If the secondary “Token-decrypting” and “Token-signing” is going to expire in two weeks or fewer and the ADFS certificate rollover has started, than you have to reimport the FederationMetadata.xml into your HCL Domino servers. Just download the new “FederationMetadata.xml” file according to the official documentation and re-import it into the existing IdP Configuration documents (you may have more than one).
After importing the new “FederationMetadata.xml” file, just refresh the HTTP configuration and restart the HTTP Task on the Domino Server. You can do that using the “tell http refresh” and “tell http restart” commands respectively. That should be it, your SSO solution should be back in business.
As Patrick Schneider mentioned, in the comment section of this post, you can increase the lifetime of the signing and decrypting certificates:
During the first day of the virtual HCL Factory Tour we were able to see the roadmap for Domino, Designer and Notes v12. HCL continues to innovate and sets the bar high in regard to product quality. The new release of Domino, version 12, is coming in Q2 of 2021.
HCL Domino v12 release is going to focus on the following three key points.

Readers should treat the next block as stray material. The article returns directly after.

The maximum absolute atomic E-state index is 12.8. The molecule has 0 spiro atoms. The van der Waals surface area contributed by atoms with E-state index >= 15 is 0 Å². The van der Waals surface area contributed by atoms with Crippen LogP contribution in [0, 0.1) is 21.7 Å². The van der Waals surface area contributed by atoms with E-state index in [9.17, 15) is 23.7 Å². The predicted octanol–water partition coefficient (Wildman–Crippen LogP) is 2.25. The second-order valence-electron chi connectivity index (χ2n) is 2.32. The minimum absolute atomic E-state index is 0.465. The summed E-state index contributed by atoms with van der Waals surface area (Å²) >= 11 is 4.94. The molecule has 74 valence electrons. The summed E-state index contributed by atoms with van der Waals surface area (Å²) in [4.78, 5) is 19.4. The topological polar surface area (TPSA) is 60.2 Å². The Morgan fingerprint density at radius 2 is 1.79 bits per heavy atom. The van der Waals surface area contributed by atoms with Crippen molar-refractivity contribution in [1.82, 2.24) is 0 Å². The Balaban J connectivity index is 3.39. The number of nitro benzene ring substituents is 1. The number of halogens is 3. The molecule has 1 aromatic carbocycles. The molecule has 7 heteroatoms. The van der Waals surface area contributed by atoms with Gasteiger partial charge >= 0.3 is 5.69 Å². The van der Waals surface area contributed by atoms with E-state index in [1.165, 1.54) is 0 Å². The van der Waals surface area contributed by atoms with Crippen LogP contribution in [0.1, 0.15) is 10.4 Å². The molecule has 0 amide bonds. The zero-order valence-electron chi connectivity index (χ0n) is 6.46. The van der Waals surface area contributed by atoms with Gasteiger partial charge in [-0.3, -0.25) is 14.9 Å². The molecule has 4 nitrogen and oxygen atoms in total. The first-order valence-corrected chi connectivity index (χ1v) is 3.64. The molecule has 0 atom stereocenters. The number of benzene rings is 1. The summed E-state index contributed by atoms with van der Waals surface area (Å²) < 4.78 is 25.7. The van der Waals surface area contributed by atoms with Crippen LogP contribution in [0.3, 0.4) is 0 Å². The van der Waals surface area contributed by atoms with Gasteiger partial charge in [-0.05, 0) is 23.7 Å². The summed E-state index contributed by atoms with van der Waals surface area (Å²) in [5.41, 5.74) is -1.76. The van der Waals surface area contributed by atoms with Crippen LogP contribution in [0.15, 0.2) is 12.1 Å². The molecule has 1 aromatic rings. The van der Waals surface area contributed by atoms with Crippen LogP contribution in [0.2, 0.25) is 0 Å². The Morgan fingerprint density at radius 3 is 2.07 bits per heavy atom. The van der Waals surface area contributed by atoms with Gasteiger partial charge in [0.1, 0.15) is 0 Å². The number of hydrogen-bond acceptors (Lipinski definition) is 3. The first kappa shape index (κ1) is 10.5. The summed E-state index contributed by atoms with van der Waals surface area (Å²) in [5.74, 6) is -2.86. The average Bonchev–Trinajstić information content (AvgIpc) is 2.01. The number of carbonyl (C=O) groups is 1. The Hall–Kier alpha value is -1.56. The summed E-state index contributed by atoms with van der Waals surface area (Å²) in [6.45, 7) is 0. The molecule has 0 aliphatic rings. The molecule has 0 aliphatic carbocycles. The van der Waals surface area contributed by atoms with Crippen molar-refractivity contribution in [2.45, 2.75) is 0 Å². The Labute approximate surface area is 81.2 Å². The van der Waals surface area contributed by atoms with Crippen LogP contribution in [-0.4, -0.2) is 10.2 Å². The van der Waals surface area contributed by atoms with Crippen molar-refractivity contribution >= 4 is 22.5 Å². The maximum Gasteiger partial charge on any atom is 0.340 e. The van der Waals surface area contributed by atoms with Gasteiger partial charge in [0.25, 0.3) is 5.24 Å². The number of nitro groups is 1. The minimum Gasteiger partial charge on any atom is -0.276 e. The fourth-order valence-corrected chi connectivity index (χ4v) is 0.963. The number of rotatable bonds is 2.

Basically it focuses on Volt, new possibilities in regard to infrastructure and better overall experience by delivering a new web based client. Rather than that, at a glance the v12 will deliver the following new features:
The version 12 of Domino will be supported on more Linux platforms than the previous release.
AstraLinux support seems to be very important on the Russian market. As mentioned earlier in the course of the HCL Digital Week, the backup process will be redesigned so it could be implemented easily by any third party solution. All major cloud vendors will also be supported.
From the security aspect, the usage of Let’s Encrypt certificates as well as 2FA will be possible out of the box.
With Domino v12, we will get a new client. I am especially excited about that. This may solve many issues that we currently have in terms of support with Windows Terminal clients for example.
HCL Domino v12 will also deliver some new capabilities for HCL Verse on-Premises, currently the focus lies on the following features.